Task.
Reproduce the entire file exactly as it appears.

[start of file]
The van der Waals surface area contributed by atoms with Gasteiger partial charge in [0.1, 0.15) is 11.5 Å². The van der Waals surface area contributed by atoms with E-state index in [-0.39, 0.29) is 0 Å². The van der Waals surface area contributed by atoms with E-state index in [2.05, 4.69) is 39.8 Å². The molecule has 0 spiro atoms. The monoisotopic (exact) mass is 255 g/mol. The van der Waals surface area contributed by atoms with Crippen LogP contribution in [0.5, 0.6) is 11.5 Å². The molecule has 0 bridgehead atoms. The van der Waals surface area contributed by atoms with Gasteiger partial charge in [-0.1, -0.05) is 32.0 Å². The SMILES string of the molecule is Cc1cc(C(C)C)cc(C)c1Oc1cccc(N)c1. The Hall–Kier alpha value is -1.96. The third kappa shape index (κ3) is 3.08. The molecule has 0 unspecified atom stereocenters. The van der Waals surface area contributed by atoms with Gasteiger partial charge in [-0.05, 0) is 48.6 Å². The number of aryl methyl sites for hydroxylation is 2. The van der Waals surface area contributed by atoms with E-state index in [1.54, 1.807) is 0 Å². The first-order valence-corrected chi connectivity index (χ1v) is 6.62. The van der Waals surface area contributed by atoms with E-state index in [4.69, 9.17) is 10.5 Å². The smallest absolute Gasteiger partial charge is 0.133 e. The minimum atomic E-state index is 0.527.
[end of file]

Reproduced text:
The van der Waals surface area contributed by atoms with Gasteiger partial charge in [0.1, 0.15) is 11.5 Å². The van der Waals surface area contributed by atoms with E-state index in [-0.39, 0.29) is 0 Å². The van der Waals surface area contributed by atoms with E-state index in [2.05, 4.69) is 39.8 Å². The molecule has 0 spiro atoms. The monoisotopic (exact) mass is 255 g/mol. The van der Waals surface area contributed by atoms with Crippen LogP contribution in [0.5, 0.6) is 11.5 Å². The molecule has 0 bridgehead atoms. The van der Waals surface area contributed by atoms with Gasteiger partial charge in [-0.1, -0.05) is 32.0 Å². The SMILES string of the molecule is Cc1cc(C(C)C)cc(C)c1Oc1cccc(N)c1. The Hall–Kier alpha value is -1.96. The third kappa shape index (κ3) is 3.08. The molecule has 0 unspecified atom stereocenters. The van der Waals surface area contributed by atoms with Gasteiger partial charge in [-0.05, 0) is 48.6 Å². The number of aryl methyl sites for hydroxylation is 2. The van der Waals surface area contributed by atoms with E-state index in [1.54, 1.807) is 0 Å². The first-order valence-corrected chi connectivity index (χ1v) is 6.62. The van der Waals surface area contributed by atoms with E-state index in [4.69, 9.17) is 10.5 Å². The smallest absolute Gasteiger partial charge is 0.133 e. The minimum atomic E-state index is 0.527.